Krebs' Class Blogs

Constructing, creating, communicating, collaborating, and thinking critically in grade 5.

December 22, 2011
by Denise Krebs
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Our U.S. Presidents

Eighth graders are learning about presidents. Fifteen 8th graders and 44 presidents. Collectively we know much about our presidents–who was the first to do something unique, who graduated from college and served in the military, who died in office, and more. Together we are smarter. Here is a link to our U.S. president wiki.

The following videos are what we have called our presidential puppet show, featuring facts about each of the presidents. (We tried using a green screen for the first time. It’s not perfect, but we learned a lot, so please bear with us.)

Presidents George Washington through James Buchanan
edited and compiled by Justin

Presidents Abraham Lincoln through Calvin Coolidge
edited and compiled by Chandler

Coming soon – Presidents, Part III

December 19, 2011
by Denise Krebs
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7th Grade Genius Hour

Seventh graders have a three-hour block where they will participate in Genius Hour and share their creative productions. We will start after lunch and finish by dismissal time.

The rules are simple:

  1. Be a genius! That is, be creative and productive.
  2. Record your learning in a way that it can be shared digitally (video, photos, blog post, or something else)
  3. Check the rubric, for you will be asked to honestly evaluate your own work.
  4. Be ready at 2:10 p.m. to present to the class what you have created and produced.

Students, as you prepare, consider these possibilities for Genius Hour:

  1. Ask a question you care about and find the answer.
  2. Check out what’s been happening in current affairs and how can you add to the conversation.
  3. Have you been learning anything in some class that sparked an interest?
  4. Continue what you were learning for genius hour last time. Step it up a notch.
  5. Keep your ideas small enough for a two-hour time slot. (For instance, don’t think of World War II for your topic, but perhaps you want to learn about the KA-BAR knife adopted by the Marines in November 1942.)

Here are some websites that you may consider for presenting:

Good luck, everyone!

December 18, 2011
by Denise Krebs
5 Comments

History Genius Hour


The end of a semester calls for our next genius hour. Eighth grade history students will pick any topic or time in history they would like to explore, research, or compare with another time. They can choose a topic about which they want to question, read, or present.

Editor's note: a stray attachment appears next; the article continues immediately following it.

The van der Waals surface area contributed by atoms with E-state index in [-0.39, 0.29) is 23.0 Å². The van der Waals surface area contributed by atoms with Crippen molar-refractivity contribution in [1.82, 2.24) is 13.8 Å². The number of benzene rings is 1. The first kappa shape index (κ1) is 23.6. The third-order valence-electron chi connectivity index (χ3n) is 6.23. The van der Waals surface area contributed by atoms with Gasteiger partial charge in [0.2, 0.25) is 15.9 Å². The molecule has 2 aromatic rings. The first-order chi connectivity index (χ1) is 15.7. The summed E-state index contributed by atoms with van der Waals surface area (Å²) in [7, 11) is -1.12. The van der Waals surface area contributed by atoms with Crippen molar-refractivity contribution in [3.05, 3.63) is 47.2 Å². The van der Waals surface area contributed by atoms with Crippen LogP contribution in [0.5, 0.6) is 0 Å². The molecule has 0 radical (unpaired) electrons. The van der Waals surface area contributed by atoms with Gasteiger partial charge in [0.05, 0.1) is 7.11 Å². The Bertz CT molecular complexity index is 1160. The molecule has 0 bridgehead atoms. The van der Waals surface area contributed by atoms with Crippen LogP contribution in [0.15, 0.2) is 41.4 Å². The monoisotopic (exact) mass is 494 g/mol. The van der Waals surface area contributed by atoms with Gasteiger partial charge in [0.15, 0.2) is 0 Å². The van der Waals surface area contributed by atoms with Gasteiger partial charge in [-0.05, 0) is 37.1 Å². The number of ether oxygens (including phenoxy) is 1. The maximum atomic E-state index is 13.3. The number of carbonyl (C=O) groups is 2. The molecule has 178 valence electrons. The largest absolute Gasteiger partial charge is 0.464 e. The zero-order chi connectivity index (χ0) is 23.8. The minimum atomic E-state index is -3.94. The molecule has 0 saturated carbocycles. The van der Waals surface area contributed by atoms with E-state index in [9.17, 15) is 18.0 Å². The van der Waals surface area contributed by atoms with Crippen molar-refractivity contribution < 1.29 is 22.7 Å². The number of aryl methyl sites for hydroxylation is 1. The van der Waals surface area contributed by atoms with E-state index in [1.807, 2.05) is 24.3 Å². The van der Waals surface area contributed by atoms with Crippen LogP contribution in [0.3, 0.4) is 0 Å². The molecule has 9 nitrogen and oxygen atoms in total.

The rules are simple:

  1. Be a genius! That is, be creative and productive.
  2. Topic: Anything in United States history.
  3. Record your learning in a way that it can be shared digitally (video, photos, blog post, or something else)
  4. Check the rubric, for you will be asked to honestly evaluate your own work.
  5. Be ready the next day to present to the class what you have created and produced.

Since our high school is taking semester tests, we again have been given some longer time frames to work with. On Tuesday, students will have two hours for genius hour activities. On Wednesday, we will have one hour for presentations.

Students, as you prepare, consider these possibilities for Genius Hour:

  1. Ask a question you care about and find the answer.
  2. Check out what’s been happening in current affairs–maybe Occupy Wall Street since we made our wiki.
  3. Did you learn something about one of the presidents that sparked an interest?
  4. Keep your ideas small enough for a two-hour time slot. (For instance, don’t think of World War II for your topic, but perhaps you want to learn about the KA-BAR knife adopted by the Marines in November 1942.)
  5. Make something to show something you’ve learned or you are passionate about in history.

Resources – Check out Iowa AEA Online for great history sources.

Here are some websites that you may consider for presenting:

Good luck, everyone!

December 6, 2011
by Denise Krebs
2 Comments

Happy St. Nicholas Day

Today is St. Nicholas Day, the day when St. Nicholas traditionally left gifts in shoes. Yesterday in the announcements, the students were told to leave their shoes by their lockers.

I don’t think we have done this before, but the students seemed to know they didn’t want to miss out. Some of them didn’t have PE shoes here, and with the snow, they couldn’t go home barefooted. They got creative. They made cardboard shoes, they shared a pair, someone even used mittens and labeled them shoes. 🙂

This morning they weren’t disappointed, for St. Nick had arrived, and no one received coal.

Here is the poem that was left with the chocolate coins:

We remember this saint, such a holy, good man.
Be like him in charity, do all that you can.
Call him “Santa” or “Saint,” they both mean the same,
For his nickname is Claus, short for Nicholas’ name.
Giving gifts was his custom–we still do today.
Deeds done in Jesus’ name forever will stay.

Happy St. Nicholas Day to all!

December 3, 2011
by Denise Krebs
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Iowa


Hello, Jack and all the 4th graders in Pennsylvania. We hope you learn much about all 50 states this year. Here are some things that my students have written about Iowa.  Have fun learning!

All About Iowa

Grace’s Post
Paris’s Post
Shiann’s Post
Vanessa’s Iowa Photos
Life Science Photos

Iowans in History

Click on each part of the name for a different post about these Iowans in history.
Billy Sunday
Buffalo Bill with video
Jesse Hiatt
Robert Lucas
Billy Robinson
Ringling Brothers
Robert Gordon Cousins

The History of Our Local Area

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